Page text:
The timing struck me as particularly amusing. I had just finished listening to a re-broadcast of President Obama accepting the Nobel Peace Prize when the e-mail arrived from Holly's second grade teacher. "Because the children have done so many good deeds and acts of kindness recently, tomorrow is going to be Crazy Hair Day," she wrote. I submitted to the impulse to reply immediately. "Crazy hair day? And all President Obama got for his good deeds and acts of kindness was the Nobel Prize!" Of course, his deeds are still a little incomplete. Maybe crazy hair day at the White House is yet to come.
I have every confidence that the teachers at my kids' school know far more about children than I do, but I'm frequently surprised by how they reward large-scale good behavior. I think one reason this has become such a prominent issue recently is that a couple of years ago, our school made significant advances toward becoming a snack-free classroom zone. With the start of a new school year, it became widespread policy that classroom celebrations -- ranging from individual kids' birthdays to Halloween and Valentine's parties to classroom plays -- bypassed any kind of refreshments. As a result, the teachers now seem to strive harder to find ways to mark celebrations that once would have simply required cupcakes or mini chocolate bars.
It seems that every few months both of my kids' classes earn a special celebration for good behavior. Holly's classroom uses the term "compliment chain," which means that a paper link is added to a chain whenever a child earns a compliment. (I think it would be kind of fun to do the reverse as well -- ruthlessly rip paper links off the chain when a child deserved an insult -- but as far as I know, that is not considered an effective classroom discipline method.) Little did I know, when I wrote to Holly's teacher after having indoor recess duty one day last month to say how impressed I was with the kids' resourcefulness and lack of rowdiness during the half-hour I supervised, that they would earn four compliments as a result. I'm not sure exactly how my words were parsed out into four compliments (though knowing me, it's altogether likely that I used four complimentary adjectives, and probably at least that many adverbs), but I was happy to be an agent of their success as they worked toward the next big event.
And now they've reached their big reward: Crazy Hair Day. This is the first crazy hair day they've had this year; other analogous rewards in both kids' classes over the years have included pajama day, stuffed animal day and movie hour. Pajama Day has never been a favorite of mine. First of all, every year I assume it's the last grade in which this reward will be bestowed; but so far we haven't aged out yet. Aren't fifth graders too old to wear pajamas to school? I also think it's unsanitary to have pajama pant cuffs drifting across the bathroom and cafeteria floors, although I can see the argument that it's no different from other clothing in that respect. Pajamas just seem more porous somehow. And I'm always concerned my kids and I will forget they wore those same pajamas to school and go to bed in them that night, cafeteria crumbs and all. Ick. Stuffed animal day is fine with me -- innocuous and cute, in my opinion -- but a recent lice outbreak put an end to any extraneous items with soft, absorbent surfaces in the classroom.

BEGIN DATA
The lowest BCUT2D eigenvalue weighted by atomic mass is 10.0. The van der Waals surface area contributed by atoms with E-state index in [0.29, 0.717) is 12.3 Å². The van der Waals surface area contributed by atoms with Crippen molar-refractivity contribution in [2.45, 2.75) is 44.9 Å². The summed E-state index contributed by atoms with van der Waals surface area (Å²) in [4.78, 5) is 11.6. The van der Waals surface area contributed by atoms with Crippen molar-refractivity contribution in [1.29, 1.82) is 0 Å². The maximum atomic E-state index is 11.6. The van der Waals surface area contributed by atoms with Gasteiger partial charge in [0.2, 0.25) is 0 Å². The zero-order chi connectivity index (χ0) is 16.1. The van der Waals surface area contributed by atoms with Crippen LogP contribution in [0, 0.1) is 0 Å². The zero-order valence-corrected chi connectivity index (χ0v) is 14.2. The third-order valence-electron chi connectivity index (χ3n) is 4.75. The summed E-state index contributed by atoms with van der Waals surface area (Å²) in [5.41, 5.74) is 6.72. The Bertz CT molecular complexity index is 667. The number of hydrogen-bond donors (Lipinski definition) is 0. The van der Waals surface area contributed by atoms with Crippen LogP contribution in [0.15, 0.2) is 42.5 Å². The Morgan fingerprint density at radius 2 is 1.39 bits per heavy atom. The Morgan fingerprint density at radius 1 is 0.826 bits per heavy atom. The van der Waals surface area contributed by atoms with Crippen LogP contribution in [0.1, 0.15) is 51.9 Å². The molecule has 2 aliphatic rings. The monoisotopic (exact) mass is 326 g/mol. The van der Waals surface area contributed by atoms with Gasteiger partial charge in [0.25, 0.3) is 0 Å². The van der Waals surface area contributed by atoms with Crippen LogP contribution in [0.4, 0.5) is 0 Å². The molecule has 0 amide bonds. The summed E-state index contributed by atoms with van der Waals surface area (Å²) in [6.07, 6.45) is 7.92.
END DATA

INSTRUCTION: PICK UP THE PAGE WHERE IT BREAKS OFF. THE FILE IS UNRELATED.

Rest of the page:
Naturally, all of these rewards are optional on the kids' part. Holly said last night she couldn't decide whether she'd do Crazy Hair Day or not, and when she left for school this morning it looked to me like she'd made a compromise along the lines of Uncombed Hair Day. But it made me think about all the rewards I could benefit from, if my friends and I decided to start rewarding ourselves with theme days rather than with whipped-cream-topped coffee drinks. Frizzy Hair Day would be great in the middle of August. I Feel Fat Day would suit me just fine in early January, and Wear Your Oldest Clothes Day would make me feel a little less insecure about my wardrobe.
President Obama looked pleased with his Nobel Prize, but his acceptance speech underscored how much work he believes he still needs to do in order to be truly deserving of it. Holly had no such reservations about Crazy Hair Day. She seemed certain that her class earned its one hundred compliments. I hope Crazy Hair Day is enough fun that it serves to motivate Holly and her classmates ever onward onto greater accomplishments. Who knows, maybe someday she'll accept a Nobel Prize of her own. And maybe that will even inspire her to comb her hair. Or maybe she'll just ask the King and Queen of Denmark if they'd consider proclaiming a nationwide Pajama Day instead.